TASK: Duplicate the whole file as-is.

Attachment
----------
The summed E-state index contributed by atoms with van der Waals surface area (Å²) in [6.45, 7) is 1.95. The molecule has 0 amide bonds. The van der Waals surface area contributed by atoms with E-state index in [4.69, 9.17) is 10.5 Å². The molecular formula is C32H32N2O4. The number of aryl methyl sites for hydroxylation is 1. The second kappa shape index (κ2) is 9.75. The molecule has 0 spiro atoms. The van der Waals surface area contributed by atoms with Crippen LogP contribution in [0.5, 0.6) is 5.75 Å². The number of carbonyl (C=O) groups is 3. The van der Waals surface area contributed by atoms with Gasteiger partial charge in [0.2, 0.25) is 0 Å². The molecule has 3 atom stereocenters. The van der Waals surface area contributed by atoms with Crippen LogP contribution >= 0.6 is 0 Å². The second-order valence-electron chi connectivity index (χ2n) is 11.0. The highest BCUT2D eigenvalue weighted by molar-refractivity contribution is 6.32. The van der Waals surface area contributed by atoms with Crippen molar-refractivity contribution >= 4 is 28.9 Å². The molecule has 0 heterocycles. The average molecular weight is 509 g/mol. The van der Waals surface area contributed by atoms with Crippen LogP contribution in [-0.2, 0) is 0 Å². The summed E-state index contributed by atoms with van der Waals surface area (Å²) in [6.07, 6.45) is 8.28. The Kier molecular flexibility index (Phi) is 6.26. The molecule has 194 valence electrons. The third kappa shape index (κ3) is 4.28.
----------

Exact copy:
The summed E-state index contributed by atoms with van der Waals surface area (Å²) in [6.45, 7) is 1.95. The molecule has 0 amide bonds. The van der Waals surface area contributed by atoms with E-state index in [4.69, 9.17) is 10.5 Å². The molecular formula is C32H32N2O4. The number of aryl methyl sites for hydroxylation is 1. The second kappa shape index (κ2) is 9.75. The molecule has 0 spiro atoms. The van der Waals surface area contributed by atoms with Crippen LogP contribution in [0.5, 0.6) is 5.75 Å². The number of carbonyl (C=O) groups is 3. The van der Waals surface area contributed by atoms with Gasteiger partial charge in [0.2, 0.25) is 0 Å². The molecule has 3 atom stereocenters. The van der Waals surface area contributed by atoms with Crippen LogP contribution >= 0.6 is 0 Å². The second-order valence-electron chi connectivity index (χ2n) is 11.0. The highest BCUT2D eigenvalue weighted by molar-refractivity contribution is 6.32. The van der Waals surface area contributed by atoms with Crippen molar-refractivity contribution >= 4 is 28.9 Å². The molecule has 0 heterocycles. The average molecular weight is 509 g/mol. The van der Waals surface area contributed by atoms with Crippen LogP contribution in [-0.2, 0) is 0 Å². The summed E-state index contributed by atoms with van der Waals surface area (Å²) in [6.07, 6.45) is 8.28. The Kier molecular flexibility index (Phi) is 6.26. The molecule has 194 valence electrons. The third kappa shape index (κ3) is 4.28.